Book Review: A Short History of U.S. Interventions in Latin America and the Caribbean

A concise history of United States interventions by Alan McPherson.

In A Short History of U.S. Interventions in Latin America and the Caribbean, Alan McPherson provides a potted account of US involvement and interference in Latin America through a number of cases from 1811 (continental expansion) to 2016 (drug wars). In each case he examines the ‘Five Cs’: causes, consequences, contestation, collaboration and context and provides troop and casualty figures as well as revealing quotes from those involved.

McPherson’s primary focus is on the ‘Banana Wars’ during the first third of the 20th century, with only three of the nine chapters covering the Cold War and later. The book further focuses on military interventions; while, for McPherson, military training and ‘diplomatic arm-twisting’ qualify as US pressure, they ‘nevertheless do not rise to the definition of an intervention.’

This is the principal reason why McPherson’s history, while balanced, falls short. For instance, while noting that during the Cold War, the majority of Latin American governments, with US arms and training ‘became the worst abusers of human rights’, he fails to mention that the ‘fiercely anti-Communist’, ‘often fascist’ ideology of the highly-repressive national security doctrine which characterised the regimes was imparted via, and a crucial component of, the counterinsurgency doctrine which ran through US military training.

Similarly, turning to the 21st century, whilst US intervention in Haiti in 2004 is recounted, US funding of opposition groups and diplomatic support for coups in Venezuela (2002), Honduras (2009) and Paraguay (2012) falls outside the scope of the study and receives no mention. This is perhaps understandable considering the remit, but remains disappointing. Returning briefly to the Cold War, it is remarkable that extensive US involvement in El Salvador’s civil war is reduced to simply ‘a U.S.-supported right-wing regime.’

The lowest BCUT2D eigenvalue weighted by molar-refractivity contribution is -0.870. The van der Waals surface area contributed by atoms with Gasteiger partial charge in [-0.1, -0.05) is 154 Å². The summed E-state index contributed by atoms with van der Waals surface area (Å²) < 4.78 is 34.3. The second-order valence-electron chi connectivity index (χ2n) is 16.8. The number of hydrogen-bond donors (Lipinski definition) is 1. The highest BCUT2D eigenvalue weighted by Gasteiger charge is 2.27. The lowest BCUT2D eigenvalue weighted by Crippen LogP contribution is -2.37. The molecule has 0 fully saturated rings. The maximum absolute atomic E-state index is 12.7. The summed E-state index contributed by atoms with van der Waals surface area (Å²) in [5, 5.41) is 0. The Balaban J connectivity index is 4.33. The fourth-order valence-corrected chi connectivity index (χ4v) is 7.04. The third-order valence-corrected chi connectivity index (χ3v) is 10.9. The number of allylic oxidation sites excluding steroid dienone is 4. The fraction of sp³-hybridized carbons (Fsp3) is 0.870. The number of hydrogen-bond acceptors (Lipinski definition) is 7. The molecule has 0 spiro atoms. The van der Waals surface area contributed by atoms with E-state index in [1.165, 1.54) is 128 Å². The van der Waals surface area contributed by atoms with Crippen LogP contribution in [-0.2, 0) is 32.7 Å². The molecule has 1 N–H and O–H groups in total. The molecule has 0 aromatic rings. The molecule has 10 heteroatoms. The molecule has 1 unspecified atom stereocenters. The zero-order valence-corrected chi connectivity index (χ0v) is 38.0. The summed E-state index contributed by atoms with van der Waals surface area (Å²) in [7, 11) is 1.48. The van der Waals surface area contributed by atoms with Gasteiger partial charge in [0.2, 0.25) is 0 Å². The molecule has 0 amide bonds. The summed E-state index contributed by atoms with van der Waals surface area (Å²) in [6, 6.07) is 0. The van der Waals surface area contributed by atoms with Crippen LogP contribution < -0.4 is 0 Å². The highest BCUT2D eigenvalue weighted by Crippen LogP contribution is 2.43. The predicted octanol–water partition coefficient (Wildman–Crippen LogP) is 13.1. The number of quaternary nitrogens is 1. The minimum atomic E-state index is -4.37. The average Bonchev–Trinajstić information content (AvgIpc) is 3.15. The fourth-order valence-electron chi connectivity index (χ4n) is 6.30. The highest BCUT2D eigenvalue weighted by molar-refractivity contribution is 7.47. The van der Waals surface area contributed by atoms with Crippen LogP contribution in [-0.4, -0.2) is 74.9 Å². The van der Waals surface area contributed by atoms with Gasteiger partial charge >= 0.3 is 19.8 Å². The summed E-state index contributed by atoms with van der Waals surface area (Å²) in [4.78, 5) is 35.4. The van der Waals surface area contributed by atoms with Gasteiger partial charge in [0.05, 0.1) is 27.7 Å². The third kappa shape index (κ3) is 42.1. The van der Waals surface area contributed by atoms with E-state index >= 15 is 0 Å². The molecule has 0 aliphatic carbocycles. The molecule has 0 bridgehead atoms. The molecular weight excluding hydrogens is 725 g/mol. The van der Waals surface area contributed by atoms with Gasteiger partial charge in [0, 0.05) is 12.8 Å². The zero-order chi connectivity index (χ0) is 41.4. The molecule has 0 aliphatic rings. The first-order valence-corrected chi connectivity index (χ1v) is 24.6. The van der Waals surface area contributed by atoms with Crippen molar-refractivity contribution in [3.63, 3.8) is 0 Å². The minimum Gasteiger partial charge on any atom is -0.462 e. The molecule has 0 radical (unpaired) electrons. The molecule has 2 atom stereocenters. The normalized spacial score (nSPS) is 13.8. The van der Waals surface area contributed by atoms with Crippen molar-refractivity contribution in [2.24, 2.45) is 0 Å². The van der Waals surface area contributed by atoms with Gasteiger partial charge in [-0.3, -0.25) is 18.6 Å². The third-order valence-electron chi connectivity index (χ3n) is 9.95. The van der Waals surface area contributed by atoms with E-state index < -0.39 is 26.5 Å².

Whilst this short history leaves more to be desired, particularly with regards to contemporary relations, its focus on the Banana Wars is welcome. McPherson’s book is a useful and informative introduction to US-Latin America relations.

A Short History of U.S. Interventions in Latin America and the Caribbean

Alan McPherson (Wiley Blackwell, 2016)

This article was originally published in Alborada magazine issue three (Winter 2016/17) 

A concise history of United States interventions by Alan McPherson.

In A Short History of U.S. Interventions in Latin America and the Caribbean, Alan McPherson provides a potted account of US involvement and interference in Latin America through a number of cases from 1811 (continental expansion) to 2016 (drug wars). In each case he examines the ‘Five Cs’: causes, consequences, contestation, collaboration and context and provides troop and casualty figures as well as revealing quotes from those involved.

McPherson’s primary focus is on the ‘Banana Wars’ during the first third of the 20th century, with only three of the nine chapters covering the Cold War and later. The book further focuses on military interventions; while, for McPherson, military training and ‘diplomatic arm-twisting’ qualify as US pressure, they ‘nevertheless do not rise to the definition of an intervention.’

This is the principal reason why McPherson’s history, while balanced, falls short. For instance, while noting that during the Cold War, the majority of Latin American governments, with US arms and training ‘became the worst abusers of human rights’, he fails to mention that the ‘fiercely anti-Communist’, ‘often fascist’ ideology of the highly-repressive national security doctrine which characterised the regimes was imparted via, and a crucial component of, the counterinsurgency doctrine which ran through US military training.

Similarly, turning to the 21st century, whilst US intervention in Haiti in 2004 is recounted, US funding of opposition groups and diplomatic support for coups in Venezuela (2002), Honduras (2009) and Paraguay (2012) falls outside the scope of the study and receives no mention. This is perhaps understandable considering the remit, but remains disappointing. Returning briefly to the Cold War, it is remarkable that extensive US involvement in El Salvador’s civil war is reduced to simply ‘a U.S.-supported right-wing regime.’

Whilst this short history leaves more to be desired, particularly with regards to contemporary relations, its focus on the Banana Wars is welcome. McPherson’s book is a useful and informative introduction to US-Latin America relations.

A Short History of U.S. Interventions in Latin America and the Caribbean

Alan McPherson (Wiley Blackwell, 2016)

This article was originally published in Alborada magazine issue three (Winter 2016/17) 

2017-07-20T04:30:35+00:00 28/November/2016|Categories: Articles, Book Reviews, Books|Tags: , , , , |
Josh Watts is the Alborada books editor. His writing covers Latin America and British foreign policy. He has been published by the Morning Star, New Left Project, News Unspun and Red Pepper. Twitter: @joshgwatts